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We are providing catalytic resources to boost capacity of LDCs for export

Dr Ratnakar Adhikari, is the Executive Director of Enhanced Integrated Framework (EIF) — a mechanism established by the World Trade Organization (WTO), the World Bank, International Monetary Fund (IMF), United Nations Development Program (UNDP), International Trade Centre (ITC) and United Nations Conference on Trade and Development (UNCTAD) for supporting the trade-related capacity development of the Least Developed Countries (LDCs). Among 46 LDCs and three recently graduated countries, Nepal is one of the countries receiving assistance for three projects to build its supply capacity. We talked with Adhikari on the various aspects of EIF’s cooperation in trade capacity development of the LDCs including Nepal. Excerpts:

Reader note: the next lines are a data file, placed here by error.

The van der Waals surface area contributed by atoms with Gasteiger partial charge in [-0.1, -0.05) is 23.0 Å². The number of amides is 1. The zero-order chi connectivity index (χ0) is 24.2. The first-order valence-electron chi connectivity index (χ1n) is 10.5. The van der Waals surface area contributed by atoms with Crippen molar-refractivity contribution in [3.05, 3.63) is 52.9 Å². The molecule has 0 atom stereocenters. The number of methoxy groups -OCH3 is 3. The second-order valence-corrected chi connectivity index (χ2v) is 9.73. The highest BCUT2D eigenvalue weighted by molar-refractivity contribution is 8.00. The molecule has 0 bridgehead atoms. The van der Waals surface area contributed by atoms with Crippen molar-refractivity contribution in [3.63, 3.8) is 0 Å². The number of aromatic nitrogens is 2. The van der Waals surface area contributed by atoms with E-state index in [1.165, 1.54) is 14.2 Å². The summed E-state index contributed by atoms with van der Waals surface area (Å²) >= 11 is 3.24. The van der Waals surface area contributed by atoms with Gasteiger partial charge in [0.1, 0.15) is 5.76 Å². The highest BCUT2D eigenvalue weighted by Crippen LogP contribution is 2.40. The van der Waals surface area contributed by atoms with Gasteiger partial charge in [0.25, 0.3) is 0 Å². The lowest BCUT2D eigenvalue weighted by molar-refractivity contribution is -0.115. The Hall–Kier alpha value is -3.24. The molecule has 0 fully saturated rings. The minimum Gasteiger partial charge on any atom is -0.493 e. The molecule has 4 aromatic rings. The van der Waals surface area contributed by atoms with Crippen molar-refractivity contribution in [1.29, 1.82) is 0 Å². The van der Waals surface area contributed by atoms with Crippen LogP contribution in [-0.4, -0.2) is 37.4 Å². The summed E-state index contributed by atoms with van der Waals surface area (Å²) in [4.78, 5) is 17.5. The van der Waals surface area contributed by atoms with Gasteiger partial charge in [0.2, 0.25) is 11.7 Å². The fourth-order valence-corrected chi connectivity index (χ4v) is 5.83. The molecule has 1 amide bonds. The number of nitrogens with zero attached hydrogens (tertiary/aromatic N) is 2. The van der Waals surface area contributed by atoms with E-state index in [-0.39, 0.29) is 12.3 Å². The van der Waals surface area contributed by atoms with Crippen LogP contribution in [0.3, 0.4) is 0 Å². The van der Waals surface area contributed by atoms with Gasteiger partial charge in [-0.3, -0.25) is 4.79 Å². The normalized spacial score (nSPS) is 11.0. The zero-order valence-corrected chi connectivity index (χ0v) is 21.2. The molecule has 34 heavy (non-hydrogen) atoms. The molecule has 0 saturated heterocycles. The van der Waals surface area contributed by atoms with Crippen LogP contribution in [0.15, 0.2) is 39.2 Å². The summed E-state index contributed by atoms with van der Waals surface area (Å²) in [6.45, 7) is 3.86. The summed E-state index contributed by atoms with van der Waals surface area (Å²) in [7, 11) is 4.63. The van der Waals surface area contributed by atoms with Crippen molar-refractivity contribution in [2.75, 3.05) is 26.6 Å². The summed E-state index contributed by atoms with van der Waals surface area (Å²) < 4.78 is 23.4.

What is your assessment about the effectiveness of EIF’s support to the Least Developed Countries including Nepal? 

Let me start with what we do at EIF. We’ve primary responsibility of helping the LDCs to build their productive capacity and to address their supply side constraints. There is realization that market access opportunities alone haven’t been enough for the LDCs to break into export market and there is a need of addressing supply side capacity as well. When we talk about the productive capacity, it’s a part of supply side. Started in 2009, we’re currently actively supporting 36 LDCs. If you count all the LDCs in which we’ve some kind of relation with, these are 46 in number. What we normally do is first try to build the capacity of government through National Institutional Arrangement Strengthening support, and that support helps government to develop capacity to manage aid for trade. This is known as ‘Tier 1’ support. We provide very limited resources (support), which are considered as catalytic resources. Then we provide ‘Tier 2’ support, which is for building productive capacity and addressing supply side constrains. With the help of these projects several countries have built their supply capacity as well as created the kind of productive capacity that is required for them to break into the export markets.